The Telegraph
Since 1st March, 1999
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Anti-terror law to be back with human face

New Delhi, July 16: The anti-terror law may be on its way out, but its spirit will survive in the Unlawful Activities (Prevention) Act (UAPA), 1967, that is currently being given a major facelift.

By the time the exercise is complete, the UAPA will come across as much more stringent than it is today. It will borrow a few provisions from the Prevention of Terrorism Act, but only those that are not seen as violation of a citizen’s rights.

When the anti-terror act was passed, the Congress — then in the Opposition — had raised objections, saying the existing laws were sufficient to deal with terrorism.

By repealing the law, the United Progressive Alliance government will make good its promise in its common minimum programme. It had said the act was being misused and should be done away with.

However, barely two months in power, the UPA also appears to have realised how essential legal provisions dealing with terrorism are.

As the Union home ministry takes a final look at the proposal to repeal the act before it is placed before the cabinet, the security establishment is trying to convince the political leadership to continue with most of its provisions.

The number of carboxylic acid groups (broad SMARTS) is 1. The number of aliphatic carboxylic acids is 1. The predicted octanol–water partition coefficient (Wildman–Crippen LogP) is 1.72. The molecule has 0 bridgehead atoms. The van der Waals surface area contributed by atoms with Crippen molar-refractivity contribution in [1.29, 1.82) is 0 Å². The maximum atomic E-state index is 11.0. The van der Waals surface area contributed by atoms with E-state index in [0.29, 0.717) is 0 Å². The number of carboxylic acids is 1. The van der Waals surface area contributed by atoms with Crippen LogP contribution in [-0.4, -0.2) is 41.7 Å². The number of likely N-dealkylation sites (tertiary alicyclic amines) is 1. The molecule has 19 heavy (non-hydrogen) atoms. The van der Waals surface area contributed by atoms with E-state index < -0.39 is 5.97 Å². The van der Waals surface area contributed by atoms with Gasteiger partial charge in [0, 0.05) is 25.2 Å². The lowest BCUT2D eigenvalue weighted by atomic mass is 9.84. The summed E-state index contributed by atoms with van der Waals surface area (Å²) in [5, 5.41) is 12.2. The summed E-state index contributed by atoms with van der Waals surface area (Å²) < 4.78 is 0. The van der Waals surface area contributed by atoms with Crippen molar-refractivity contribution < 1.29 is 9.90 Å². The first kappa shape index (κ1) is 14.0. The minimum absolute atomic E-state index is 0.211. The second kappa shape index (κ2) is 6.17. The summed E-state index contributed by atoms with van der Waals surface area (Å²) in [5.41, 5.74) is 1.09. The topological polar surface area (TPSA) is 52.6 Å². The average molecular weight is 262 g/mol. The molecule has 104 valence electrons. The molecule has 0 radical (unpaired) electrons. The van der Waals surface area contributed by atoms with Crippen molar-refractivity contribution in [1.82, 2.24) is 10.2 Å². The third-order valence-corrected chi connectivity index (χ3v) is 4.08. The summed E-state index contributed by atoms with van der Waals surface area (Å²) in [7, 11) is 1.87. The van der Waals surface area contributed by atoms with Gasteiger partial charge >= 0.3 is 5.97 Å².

The finer details of the legislation are being worked out and will be finalised by the Prime Minister’s Office.

The attempt, sources said, is to arrive at some kind of a compromise between the “mild” UAPA that has survived nearly four decades without offending anyone and the Prevention of Terrorism Act that has raised a storm in the two-odd years of its existence.

Once the government is done with amendments to the UAPA, it would be able to severely punish terrorist acts without antagonising human rights activists.

For instance, the provision in the anti-terror law that makes a confession before the senior police officer mandatory will disappear from the statute.

The act treats all accused as guilty unless they prove their innocence. This feature will also meet the same fate. Ordinarily Indian criminal jurisprudence treats all accused as innocent unless proven guilty.

Punishments for violation of provisions under the new law will not be as harsh as they are now.

The present act prescribes punishment of a minimum of five years and a maximum of life imprisonment for a terrorist act. In its new avatar, life imprisonment is unlikely to be a punishment for any offence.

Officials suggest some sections in the government had toyed with the idea of replacing the law with a fresh one. However, they later felt that it would be interpreted as “hoodwinking” the people and settled for a new-look UAPA.

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